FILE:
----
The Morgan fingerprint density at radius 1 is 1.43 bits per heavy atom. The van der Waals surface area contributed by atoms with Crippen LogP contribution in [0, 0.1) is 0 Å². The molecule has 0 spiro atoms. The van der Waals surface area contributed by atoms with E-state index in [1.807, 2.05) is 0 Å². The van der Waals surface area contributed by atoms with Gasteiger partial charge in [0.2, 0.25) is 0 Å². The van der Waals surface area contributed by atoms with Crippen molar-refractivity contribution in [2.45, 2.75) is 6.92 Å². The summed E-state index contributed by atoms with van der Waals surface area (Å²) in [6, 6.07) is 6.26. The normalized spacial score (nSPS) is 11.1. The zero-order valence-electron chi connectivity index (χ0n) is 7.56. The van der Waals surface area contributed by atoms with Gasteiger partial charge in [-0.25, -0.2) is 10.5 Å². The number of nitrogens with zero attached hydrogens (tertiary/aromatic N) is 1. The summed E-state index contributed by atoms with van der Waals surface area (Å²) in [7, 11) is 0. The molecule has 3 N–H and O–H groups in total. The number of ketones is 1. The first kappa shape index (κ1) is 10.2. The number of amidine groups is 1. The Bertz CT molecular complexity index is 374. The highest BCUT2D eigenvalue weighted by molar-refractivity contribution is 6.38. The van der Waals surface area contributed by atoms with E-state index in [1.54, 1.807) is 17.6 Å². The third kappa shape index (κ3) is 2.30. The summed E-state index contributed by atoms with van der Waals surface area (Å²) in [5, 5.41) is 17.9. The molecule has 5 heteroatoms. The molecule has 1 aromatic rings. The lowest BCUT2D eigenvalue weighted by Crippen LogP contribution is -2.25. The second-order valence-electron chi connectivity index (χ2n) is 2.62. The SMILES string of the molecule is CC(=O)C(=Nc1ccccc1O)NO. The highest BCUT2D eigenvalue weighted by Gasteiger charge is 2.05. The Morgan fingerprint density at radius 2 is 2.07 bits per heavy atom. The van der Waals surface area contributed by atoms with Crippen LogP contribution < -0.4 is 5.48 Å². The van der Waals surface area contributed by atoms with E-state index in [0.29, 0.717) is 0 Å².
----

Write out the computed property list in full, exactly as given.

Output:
The Morgan fingerprint density at radius 1 is 1.43 bits per heavy atom. The van der Waals surface area contributed by atoms with Crippen LogP contribution in [0, 0.1) is 0 Å². The molecule has 0 spiro atoms. The van der Waals surface area contributed by atoms with E-state index in [1.807, 2.05) is 0 Å². The van der Waals surface area contributed by atoms with Gasteiger partial charge in [0.2, 0.25) is 0 Å². The van der Waals surface area contributed by atoms with Crippen molar-refractivity contribution in [2.45, 2.75) is 6.92 Å². The summed E-state index contributed by atoms with van der Waals surface area (Å²) in [6, 6.07) is 6.26. The normalized spacial score (nSPS) is 11.1. The zero-order valence-electron chi connectivity index (χ0n) is 7.56. The van der Waals surface area contributed by atoms with Gasteiger partial charge in [-0.25, -0.2) is 10.5 Å². The number of nitrogens with zero attached hydrogens (tertiary/aromatic N) is 1. The summed E-state index contributed by atoms with van der Waals surface area (Å²) in [7, 11) is 0. The molecule has 3 N–H and O–H groups in total. The number of ketones is 1. The first kappa shape index (κ1) is 10.2. The number of amidine groups is 1. The Bertz CT molecular complexity index is 374. The highest BCUT2D eigenvalue weighted by molar-refractivity contribution is 6.38. The van der Waals surface area contributed by atoms with E-state index in [1.54, 1.807) is 17.6 Å². The third kappa shape index (κ3) is 2.30. The summed E-state index contributed by atoms with van der Waals surface area (Å²) in [5, 5.41) is 17.9. The molecule has 5 heteroatoms. The molecule has 1 aromatic rings. The lowest BCUT2D eigenvalue weighted by Crippen LogP contribution is -2.25. The second-order valence-electron chi connectivity index (χ2n) is 2.62. The SMILES string of the molecule is CC(=O)C(=Nc1ccccc1O)NO. The highest BCUT2D eigenvalue weighted by Gasteiger charge is 2.05. The Morgan fingerprint density at radius 2 is 2.07 bits per heavy atom. The van der Waals surface area contributed by atoms with Crippen LogP contribution < -0.4 is 5.48 Å². The van der Waals surface area contributed by atoms with E-state index in [0.29, 0.717) is 0 Å².